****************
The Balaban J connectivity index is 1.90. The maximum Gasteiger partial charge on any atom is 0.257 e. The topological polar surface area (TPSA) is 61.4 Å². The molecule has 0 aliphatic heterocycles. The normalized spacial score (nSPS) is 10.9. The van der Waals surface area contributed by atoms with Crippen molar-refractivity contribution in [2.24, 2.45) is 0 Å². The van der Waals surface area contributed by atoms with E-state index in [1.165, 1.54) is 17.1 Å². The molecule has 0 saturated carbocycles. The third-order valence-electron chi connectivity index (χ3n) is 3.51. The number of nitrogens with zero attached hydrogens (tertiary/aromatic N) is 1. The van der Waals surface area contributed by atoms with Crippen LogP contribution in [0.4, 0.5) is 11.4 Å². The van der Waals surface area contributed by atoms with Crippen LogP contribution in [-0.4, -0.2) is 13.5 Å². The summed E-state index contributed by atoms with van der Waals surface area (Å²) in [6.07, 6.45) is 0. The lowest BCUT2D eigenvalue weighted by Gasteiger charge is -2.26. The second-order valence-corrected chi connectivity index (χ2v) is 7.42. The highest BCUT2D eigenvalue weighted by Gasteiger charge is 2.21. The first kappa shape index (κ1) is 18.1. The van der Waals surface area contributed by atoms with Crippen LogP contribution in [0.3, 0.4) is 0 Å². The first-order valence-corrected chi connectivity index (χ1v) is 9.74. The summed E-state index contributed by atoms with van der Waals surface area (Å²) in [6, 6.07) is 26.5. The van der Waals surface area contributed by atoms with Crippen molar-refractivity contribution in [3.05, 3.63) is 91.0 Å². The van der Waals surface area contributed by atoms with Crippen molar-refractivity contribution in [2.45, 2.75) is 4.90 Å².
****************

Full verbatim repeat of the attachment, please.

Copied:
The Balaban J connectivity index is 1.90. The maximum Gasteiger partial charge on any atom is 0.257 e. The topological polar surface area (TPSA) is 61.4 Å². The molecule has 0 aliphatic heterocycles. The normalized spacial score (nSPS) is 10.9. The van der Waals surface area contributed by atoms with Crippen molar-refractivity contribution in [2.24, 2.45) is 0 Å². The van der Waals surface area contributed by atoms with E-state index in [1.165, 1.54) is 17.1 Å². The molecule has 0 saturated carbocycles. The third-order valence-electron chi connectivity index (χ3n) is 3.51. The number of nitrogens with zero attached hydrogens (tertiary/aromatic N) is 1. The van der Waals surface area contributed by atoms with Crippen LogP contribution in [0.4, 0.5) is 11.4 Å². The van der Waals surface area contributed by atoms with Crippen LogP contribution in [-0.4, -0.2) is 13.5 Å². The summed E-state index contributed by atoms with van der Waals surface area (Å²) in [6.07, 6.45) is 0. The lowest BCUT2D eigenvalue weighted by Gasteiger charge is -2.26. The second-order valence-corrected chi connectivity index (χ2v) is 7.42. The highest BCUT2D eigenvalue weighted by Gasteiger charge is 2.21. The first kappa shape index (κ1) is 18.1. The van der Waals surface area contributed by atoms with Crippen LogP contribution in [0.3, 0.4) is 0 Å². The first-order valence-corrected chi connectivity index (χ1v) is 9.74. The summed E-state index contributed by atoms with van der Waals surface area (Å²) in [6, 6.07) is 26.5. The van der Waals surface area contributed by atoms with Crippen molar-refractivity contribution in [3.05, 3.63) is 91.0 Å². The van der Waals surface area contributed by atoms with Crippen molar-refractivity contribution in [2.45, 2.75) is 4.90 Å².